Celebrate Friendship with these Films to Stream at Home

27 Jul 2020 BY Steven Ryder

5 mins
Ernest and Celestine
Ernest and Celestine

In recent months we've brought you lists of films that are available to stream from home on the themes of Pridemusicadaptations, feel-good filmsthe natural worldsport and family films. For our latest edition, we're celebrating the annual International Friendship Day (30 July).

So many young people around the world are currently separated from their friends or unable to participate in the usual activities that make friendship so important to our daily lives. As well as our circle of friends being immeasurably impactful on our personal wellbeing, there are also a number of further challenges currently facing our planet and society, making the core values of friendship even more necessary to help us overcome and persevere in the hope of a better future.

On the 30th July, the United Nation's annual International Day of Friendship aims to celebrate and explore the solidarity, camaraderie and trust that unites us as human beings and brings us closer together. We've put together this list of six primary titles and five secondary titles that you can stream at home that highlight the multitude of ways in which friendship can manifest, evolve and have a positive impact on the world at large.

Note: While most streaming platforms require a paid subscription or one-off rental fee, many offer a free trial that you can make use of. In addition, our recommendations will always include at least one title which is available on a free-to-watch platform.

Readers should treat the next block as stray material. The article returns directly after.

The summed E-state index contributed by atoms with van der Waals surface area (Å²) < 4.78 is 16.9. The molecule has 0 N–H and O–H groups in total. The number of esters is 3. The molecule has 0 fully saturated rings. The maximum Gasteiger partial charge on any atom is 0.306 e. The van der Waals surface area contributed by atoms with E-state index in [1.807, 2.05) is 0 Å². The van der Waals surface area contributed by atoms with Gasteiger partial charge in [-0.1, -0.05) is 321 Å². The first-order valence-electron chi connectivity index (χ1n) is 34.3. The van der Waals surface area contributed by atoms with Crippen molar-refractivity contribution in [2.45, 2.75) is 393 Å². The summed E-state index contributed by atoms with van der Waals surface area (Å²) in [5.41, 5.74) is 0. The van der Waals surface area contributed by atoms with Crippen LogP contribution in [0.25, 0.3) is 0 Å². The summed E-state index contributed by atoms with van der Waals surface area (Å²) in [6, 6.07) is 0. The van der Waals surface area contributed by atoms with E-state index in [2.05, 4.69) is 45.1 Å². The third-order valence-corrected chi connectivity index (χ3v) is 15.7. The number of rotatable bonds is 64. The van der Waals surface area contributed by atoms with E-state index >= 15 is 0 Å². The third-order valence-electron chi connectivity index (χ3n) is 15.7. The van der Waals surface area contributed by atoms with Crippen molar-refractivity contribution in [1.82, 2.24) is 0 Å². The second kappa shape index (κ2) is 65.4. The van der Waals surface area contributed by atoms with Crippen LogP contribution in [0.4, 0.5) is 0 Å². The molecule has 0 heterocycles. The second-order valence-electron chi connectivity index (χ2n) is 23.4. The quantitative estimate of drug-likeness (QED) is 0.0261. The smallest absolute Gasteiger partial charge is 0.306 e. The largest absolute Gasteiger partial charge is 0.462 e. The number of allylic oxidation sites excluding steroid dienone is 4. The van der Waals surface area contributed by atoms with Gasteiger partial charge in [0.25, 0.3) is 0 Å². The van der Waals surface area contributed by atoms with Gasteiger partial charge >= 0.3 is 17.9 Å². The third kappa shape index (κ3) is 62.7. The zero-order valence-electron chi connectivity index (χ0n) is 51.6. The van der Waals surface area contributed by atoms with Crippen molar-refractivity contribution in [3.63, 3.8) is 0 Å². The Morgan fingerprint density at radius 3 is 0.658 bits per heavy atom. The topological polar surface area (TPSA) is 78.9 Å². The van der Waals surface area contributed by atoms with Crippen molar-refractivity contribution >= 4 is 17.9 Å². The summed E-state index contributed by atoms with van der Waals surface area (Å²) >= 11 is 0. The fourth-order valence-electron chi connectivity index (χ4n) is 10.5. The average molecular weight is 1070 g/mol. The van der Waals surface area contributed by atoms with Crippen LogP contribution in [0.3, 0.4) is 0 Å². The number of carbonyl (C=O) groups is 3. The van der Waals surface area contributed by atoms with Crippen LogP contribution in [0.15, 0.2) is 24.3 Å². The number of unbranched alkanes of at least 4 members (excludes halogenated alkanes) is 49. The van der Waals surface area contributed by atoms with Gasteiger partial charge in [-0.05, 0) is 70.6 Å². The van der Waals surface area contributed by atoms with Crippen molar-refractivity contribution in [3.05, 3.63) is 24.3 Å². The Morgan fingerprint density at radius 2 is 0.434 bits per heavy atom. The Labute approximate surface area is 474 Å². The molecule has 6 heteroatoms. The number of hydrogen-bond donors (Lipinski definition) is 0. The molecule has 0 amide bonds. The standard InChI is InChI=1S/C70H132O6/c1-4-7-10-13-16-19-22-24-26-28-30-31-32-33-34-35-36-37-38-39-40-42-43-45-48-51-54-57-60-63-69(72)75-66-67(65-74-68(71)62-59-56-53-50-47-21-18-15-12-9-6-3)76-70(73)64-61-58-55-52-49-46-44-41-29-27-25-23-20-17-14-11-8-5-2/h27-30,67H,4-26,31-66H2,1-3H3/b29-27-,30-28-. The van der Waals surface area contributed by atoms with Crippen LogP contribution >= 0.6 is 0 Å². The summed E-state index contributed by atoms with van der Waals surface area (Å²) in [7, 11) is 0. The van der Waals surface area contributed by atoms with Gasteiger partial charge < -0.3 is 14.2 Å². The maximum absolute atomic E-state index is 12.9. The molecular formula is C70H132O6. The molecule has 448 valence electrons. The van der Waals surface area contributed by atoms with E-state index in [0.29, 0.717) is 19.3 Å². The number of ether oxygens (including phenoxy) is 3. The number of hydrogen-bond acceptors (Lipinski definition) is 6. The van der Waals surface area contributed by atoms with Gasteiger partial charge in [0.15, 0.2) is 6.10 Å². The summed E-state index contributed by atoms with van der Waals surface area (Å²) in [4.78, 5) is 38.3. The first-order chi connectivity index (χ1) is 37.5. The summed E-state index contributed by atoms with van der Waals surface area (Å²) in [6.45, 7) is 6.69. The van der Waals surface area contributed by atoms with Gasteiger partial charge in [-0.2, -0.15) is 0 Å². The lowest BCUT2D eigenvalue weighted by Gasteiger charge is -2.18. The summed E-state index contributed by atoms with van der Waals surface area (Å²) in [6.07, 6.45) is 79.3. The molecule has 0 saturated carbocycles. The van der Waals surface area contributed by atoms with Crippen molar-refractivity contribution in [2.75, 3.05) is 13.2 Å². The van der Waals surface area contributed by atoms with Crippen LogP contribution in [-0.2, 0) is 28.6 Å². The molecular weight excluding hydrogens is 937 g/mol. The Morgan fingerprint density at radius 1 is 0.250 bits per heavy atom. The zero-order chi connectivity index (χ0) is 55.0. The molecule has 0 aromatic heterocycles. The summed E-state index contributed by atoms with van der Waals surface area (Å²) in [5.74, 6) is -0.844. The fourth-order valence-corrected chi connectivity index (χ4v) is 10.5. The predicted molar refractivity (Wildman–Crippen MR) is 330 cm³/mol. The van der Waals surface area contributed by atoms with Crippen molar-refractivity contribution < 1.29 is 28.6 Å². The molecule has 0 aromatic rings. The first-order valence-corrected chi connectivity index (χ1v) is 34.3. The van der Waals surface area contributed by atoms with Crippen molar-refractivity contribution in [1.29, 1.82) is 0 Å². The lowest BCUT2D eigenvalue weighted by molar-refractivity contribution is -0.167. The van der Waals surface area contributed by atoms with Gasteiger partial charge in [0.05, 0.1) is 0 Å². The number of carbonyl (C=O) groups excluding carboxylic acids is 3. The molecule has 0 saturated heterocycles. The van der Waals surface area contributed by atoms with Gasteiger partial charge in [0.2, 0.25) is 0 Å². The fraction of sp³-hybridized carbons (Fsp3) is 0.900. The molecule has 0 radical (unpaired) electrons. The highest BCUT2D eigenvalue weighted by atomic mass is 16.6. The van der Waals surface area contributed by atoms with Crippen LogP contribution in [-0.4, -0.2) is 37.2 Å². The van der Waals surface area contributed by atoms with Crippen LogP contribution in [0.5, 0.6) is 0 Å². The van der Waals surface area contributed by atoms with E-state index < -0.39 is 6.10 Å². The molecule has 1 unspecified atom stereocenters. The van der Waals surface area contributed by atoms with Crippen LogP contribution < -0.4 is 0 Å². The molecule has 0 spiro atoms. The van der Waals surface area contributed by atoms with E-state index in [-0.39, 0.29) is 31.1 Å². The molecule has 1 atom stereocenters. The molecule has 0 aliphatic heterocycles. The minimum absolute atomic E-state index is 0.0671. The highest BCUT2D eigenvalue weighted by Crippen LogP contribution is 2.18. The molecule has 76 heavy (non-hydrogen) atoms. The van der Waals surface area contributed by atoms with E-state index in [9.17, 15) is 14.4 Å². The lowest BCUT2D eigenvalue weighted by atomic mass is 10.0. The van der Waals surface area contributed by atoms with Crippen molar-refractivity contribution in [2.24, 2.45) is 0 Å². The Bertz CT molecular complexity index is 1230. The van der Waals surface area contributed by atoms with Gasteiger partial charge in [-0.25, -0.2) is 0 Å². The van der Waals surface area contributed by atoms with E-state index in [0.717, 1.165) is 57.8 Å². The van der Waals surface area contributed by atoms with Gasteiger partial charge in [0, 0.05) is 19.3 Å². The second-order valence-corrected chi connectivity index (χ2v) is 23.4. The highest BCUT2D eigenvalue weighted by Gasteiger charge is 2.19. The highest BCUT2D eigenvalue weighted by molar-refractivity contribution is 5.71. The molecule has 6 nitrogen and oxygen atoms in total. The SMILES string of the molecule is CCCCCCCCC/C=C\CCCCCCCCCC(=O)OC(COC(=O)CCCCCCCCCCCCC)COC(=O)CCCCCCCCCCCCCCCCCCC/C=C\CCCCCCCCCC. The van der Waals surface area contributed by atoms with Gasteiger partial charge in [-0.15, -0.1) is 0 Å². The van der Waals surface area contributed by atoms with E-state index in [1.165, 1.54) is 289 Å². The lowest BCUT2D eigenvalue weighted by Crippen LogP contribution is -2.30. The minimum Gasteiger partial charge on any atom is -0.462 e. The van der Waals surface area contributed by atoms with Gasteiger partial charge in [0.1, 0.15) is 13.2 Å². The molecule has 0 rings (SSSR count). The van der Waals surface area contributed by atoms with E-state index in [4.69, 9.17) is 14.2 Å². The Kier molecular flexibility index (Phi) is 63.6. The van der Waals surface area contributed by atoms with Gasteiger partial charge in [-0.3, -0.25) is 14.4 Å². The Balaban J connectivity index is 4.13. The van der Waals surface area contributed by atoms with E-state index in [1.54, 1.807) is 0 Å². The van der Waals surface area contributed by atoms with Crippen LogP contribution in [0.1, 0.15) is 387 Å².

Note:The information about films on streaming services is aimed at people at home only, and not for any film clubs running in schools. Licensing conditions do not permit the access of streaming platforms from a school setting. Into Film Club leaders should use our DVD service to order the films.

If you wish to find out the complete details of where any given title is available to watch or purchase, please visit FindAnyFilm.com.

Films for Primary

The Wizard of Oz

An all-time classic and a fantastic gateway to introduce younger viewers to older film, The Wizard of Oz is the story of Dorothy, a young farm girl from Kansas who is swept away by a tornado and wakes up in Oz, where she must enlist the help of her newfound friends (a lion, a scarecrow and a tin-man) in order to get back home. 

Ernest & Celestine

This sweet and sincere animation introduces us to Ernest, a down-on-his luck bear, and Celestine, an orphaned mouse, who embark on an unlikely adventure where they are chased by authorities from both the bear and mouse world whilst growing closer and developing an unusual yet strong bond of friendship. 

Lilo & Stitch

Cute, fierce and chaotic, but not necessarily in that order, Stitch is a small blue alien that escapes an alien prison and heads straight to Earth where he "disguises" himself as a dog and gets adopted by Lilo, an exuberant Hawaiian girl. What follows is the story one of Disney's most profound and everlasting friendships.

Pete's Dragon